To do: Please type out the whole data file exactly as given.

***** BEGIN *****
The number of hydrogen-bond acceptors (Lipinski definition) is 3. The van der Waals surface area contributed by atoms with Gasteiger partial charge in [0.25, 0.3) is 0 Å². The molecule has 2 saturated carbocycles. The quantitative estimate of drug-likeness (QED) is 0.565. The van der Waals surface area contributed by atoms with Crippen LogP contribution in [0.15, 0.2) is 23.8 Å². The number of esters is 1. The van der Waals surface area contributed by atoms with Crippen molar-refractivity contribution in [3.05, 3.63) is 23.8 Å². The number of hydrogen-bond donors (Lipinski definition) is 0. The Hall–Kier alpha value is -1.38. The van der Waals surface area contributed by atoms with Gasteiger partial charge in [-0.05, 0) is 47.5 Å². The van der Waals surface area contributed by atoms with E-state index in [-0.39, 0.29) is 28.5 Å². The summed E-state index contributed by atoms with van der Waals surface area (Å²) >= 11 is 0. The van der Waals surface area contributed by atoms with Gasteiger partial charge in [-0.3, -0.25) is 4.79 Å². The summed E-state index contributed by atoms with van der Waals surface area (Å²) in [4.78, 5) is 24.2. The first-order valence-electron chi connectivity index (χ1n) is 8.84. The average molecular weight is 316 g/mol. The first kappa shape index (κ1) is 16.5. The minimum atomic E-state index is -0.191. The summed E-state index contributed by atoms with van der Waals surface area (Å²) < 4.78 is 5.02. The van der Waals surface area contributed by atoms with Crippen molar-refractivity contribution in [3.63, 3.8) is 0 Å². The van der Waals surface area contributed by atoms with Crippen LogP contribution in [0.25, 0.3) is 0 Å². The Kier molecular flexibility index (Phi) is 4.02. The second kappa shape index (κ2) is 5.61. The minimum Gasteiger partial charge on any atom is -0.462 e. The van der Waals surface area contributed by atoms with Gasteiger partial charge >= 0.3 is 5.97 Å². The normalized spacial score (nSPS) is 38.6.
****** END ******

The number of hydrogen-bond acceptors (Lipinski definition) is 3. The van der Waals surface area contributed by atoms with Gasteiger partial charge in [0.25, 0.3) is 0 Å². The molecule has 2 saturated carbocycles. The quantitative estimate of drug-likeness (QED) is 0.565. The van der Waals surface area contributed by atoms with Crippen LogP contribution in [0.15, 0.2) is 23.8 Å². The number of esters is 1. The van der Waals surface area contributed by atoms with Crippen molar-refractivity contribution in [3.05, 3.63) is 23.8 Å². The number of hydrogen-bond donors (Lipinski definition) is 0. The Hall–Kier alpha value is -1.38. The van der Waals surface area contributed by atoms with Gasteiger partial charge in [-0.05, 0) is 47.5 Å². The van der Waals surface area contributed by atoms with E-state index in [-0.39, 0.29) is 28.5 Å². The summed E-state index contributed by atoms with van der Waals surface area (Å²) >= 11 is 0. The van der Waals surface area contributed by atoms with Gasteiger partial charge in [-0.3, -0.25) is 4.79 Å². The summed E-state index contributed by atoms with van der Waals surface area (Å²) in [4.78, 5) is 24.2. The first-order valence-electron chi connectivity index (χ1n) is 8.84. The average molecular weight is 316 g/mol. The first kappa shape index (κ1) is 16.5. The minimum atomic E-state index is -0.191. The summed E-state index contributed by atoms with van der Waals surface area (Å²) < 4.78 is 5.02. The van der Waals surface area contributed by atoms with Crippen molar-refractivity contribution in [3.63, 3.8) is 0 Å². The van der Waals surface area contributed by atoms with Crippen LogP contribution in [0.25, 0.3) is 0 Å². The Kier molecular flexibility index (Phi) is 4.02. The second kappa shape index (κ2) is 5.61. The minimum Gasteiger partial charge on any atom is -0.462 e. The van der Waals surface area contributed by atoms with Gasteiger partial charge >= 0.3 is 5.97 Å². The normalized spacial score (nSPS) is 38.6.